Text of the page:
Sunday, August 2, 2009

Plymouth Rocks!

plymouth graffiti
Actually, Plymouth kind of sucks. Yesterday was gorgeous and I wanted to get out town and John wanted to go somewhere we hadn’t been before, so we landed on Plymouth. (Wah wah.) It features a fake rock that signifies nothing (which I refused to look at) and a lot of tourists who subscribe to the tenet that conformity is its own reward.

Still, we had an excellent day. We ate lunch at a placed called The Deck with a view of the harbor; our waitress was exceptionally nice. Then we bought some too-sticky saltwater taffy and walked out to the end of the jetty in the hot hot sun. The jetty was composed of large, jagged, irregular rocks with big gaps in between, requiring the utmost concentration to avoid falling and splitting one’s chin and/or shin open. But when we got to the end we took a break and enjoyed the sea breeze.

elisa gabbert john cotter jetty
elisa gabbert john cotter jetty
The jetty is, as one meta-graffito proclaimed, “Plymouth’s Graffiti Area.” Alas, we had no spray paint with which to declare our love and existence. By the time we were back on the mainland it was the cocktail hour, so we drove north along the coast looking for a good spot to wet our whistles. We ended up at a place called Barker Tavern that had a superb wine list and more effusively friendly waitstaff who brought us crackers with homemade cheese spread and three buttered rolls even though we weren’t staying for dinner. A server even told me in passing, “You look cute,” which is such an intimate phrasing compared to something like “Cute top.” It’s something a friend would say rather than a stranger, since the implication is “You look cute for you.”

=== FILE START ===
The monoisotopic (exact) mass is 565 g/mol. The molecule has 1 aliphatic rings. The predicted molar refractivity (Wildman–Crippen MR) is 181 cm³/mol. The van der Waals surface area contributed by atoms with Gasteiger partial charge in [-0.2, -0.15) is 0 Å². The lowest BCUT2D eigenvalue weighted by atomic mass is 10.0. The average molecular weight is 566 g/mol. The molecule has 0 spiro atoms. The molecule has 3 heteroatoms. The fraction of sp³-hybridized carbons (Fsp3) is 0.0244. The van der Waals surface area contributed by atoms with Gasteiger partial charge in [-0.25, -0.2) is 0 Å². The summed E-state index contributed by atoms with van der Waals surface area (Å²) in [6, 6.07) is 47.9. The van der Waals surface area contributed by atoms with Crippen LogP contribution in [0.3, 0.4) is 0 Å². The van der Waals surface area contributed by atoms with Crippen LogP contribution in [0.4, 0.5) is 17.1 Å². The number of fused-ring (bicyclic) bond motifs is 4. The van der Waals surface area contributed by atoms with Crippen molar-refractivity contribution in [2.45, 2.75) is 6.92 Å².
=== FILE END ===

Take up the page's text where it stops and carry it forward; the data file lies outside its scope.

Then we moseyed along to Hingham, home to my favorite restaurant in the greater Boston area, Tasca. It’s consistently delicious with a great atmosphere and, being outside Boston proper, free of trendy restaurant hype. Kind of a perfect day, and not even tinged with sadness like the Lou Reed song.

A word about conformity and fashion: John is resistant, but I think it’s perfectly fair to prejudge people based on their clothing, and prejudge cities and towns based on the way their inhabitants dress. (Assuming, you know, you’re open to being proven wrong.) Because the highly educated, artsy-type people I prefer to surround myself with tend to wear more interesting clothes. Even nerdy, unfashionable rationalists are likely to “opt out” in a distinctive way rather than just wear the most conformist, boring thing possible. Getting dressed is mostly signaling—a way of broadcasting what you’re like. It’s almost socially dysfunctional to fully ignore those signals.

Of course it’s not a perfect system, but if you’re going to form preconceived notions about strangers (and we all do) it’s better than phrenology and racial profiling.

I have slept, I have jogged, I have showered, I have eaten an unsatisfactory breakfast of barely moist cereal, and some potato chips. Now I have to rearrange my manuscript again. There is almost no pleasure in this.

9 comments: